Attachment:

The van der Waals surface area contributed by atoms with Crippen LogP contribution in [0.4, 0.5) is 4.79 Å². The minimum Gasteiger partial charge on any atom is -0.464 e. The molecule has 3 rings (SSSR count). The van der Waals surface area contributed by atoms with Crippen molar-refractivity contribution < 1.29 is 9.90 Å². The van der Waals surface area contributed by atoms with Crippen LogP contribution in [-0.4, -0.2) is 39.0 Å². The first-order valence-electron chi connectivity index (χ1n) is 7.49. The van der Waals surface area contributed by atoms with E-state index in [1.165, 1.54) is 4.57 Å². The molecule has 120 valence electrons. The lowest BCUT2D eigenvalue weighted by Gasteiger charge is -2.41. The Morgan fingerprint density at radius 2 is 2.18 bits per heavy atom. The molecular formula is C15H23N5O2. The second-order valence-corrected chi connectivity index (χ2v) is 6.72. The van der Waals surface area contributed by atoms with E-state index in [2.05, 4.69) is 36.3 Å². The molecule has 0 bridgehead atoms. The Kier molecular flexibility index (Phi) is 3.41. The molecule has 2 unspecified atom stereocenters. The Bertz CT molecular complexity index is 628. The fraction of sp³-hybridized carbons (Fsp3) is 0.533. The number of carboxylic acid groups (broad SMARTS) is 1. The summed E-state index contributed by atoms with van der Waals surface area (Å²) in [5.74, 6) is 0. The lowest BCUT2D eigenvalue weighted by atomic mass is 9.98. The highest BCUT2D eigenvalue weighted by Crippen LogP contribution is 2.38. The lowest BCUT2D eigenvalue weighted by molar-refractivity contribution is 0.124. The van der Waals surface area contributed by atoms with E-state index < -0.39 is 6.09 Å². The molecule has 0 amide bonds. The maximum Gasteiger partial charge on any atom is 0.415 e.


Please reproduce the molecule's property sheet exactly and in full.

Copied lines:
The van der Waals surface area contributed by atoms with Crippen LogP contribution in [0.4, 0.5) is 4.79 Å². The minimum Gasteiger partial charge on any atom is -0.464 e. The molecule has 3 rings (SSSR count). The van der Waals surface area contributed by atoms with Crippen molar-refractivity contribution < 1.29 is 9.90 Å². The van der Waals surface area contributed by atoms with Crippen LogP contribution in [-0.4, -0.2) is 39.0 Å². The first-order valence-electron chi connectivity index (χ1n) is 7.49. The van der Waals surface area contributed by atoms with E-state index in [1.165, 1.54) is 4.57 Å². The molecule has 120 valence electrons. The lowest BCUT2D eigenvalue weighted by Gasteiger charge is -2.41. The Morgan fingerprint density at radius 2 is 2.18 bits per heavy atom. The molecular formula is C15H23N5O2. The second-order valence-corrected chi connectivity index (χ2v) is 6.72. The van der Waals surface area contributed by atoms with E-state index in [2.05, 4.69) is 36.3 Å². The molecule has 0 bridgehead atoms. The Kier molecular flexibility index (Phi) is 3.41. The molecule has 2 unspecified atom stereocenters. The Bertz CT molecular complexity index is 628. The fraction of sp³-hybridized carbons (Fsp3) is 0.533. The number of carboxylic acid groups (broad SMARTS) is 1. The summed E-state index contributed by atoms with van der Waals surface area (Å²) in [5.74, 6) is 0. The lowest BCUT2D eigenvalue weighted by atomic mass is 9.98. The highest BCUT2D eigenvalue weighted by Crippen LogP contribution is 2.38. The lowest BCUT2D eigenvalue weighted by molar-refractivity contribution is 0.124. The van der Waals surface area contributed by atoms with E-state index < -0.39 is 6.09 Å². The molecule has 0 amide bonds. The maximum Gasteiger partial charge on any atom is 0.415 e.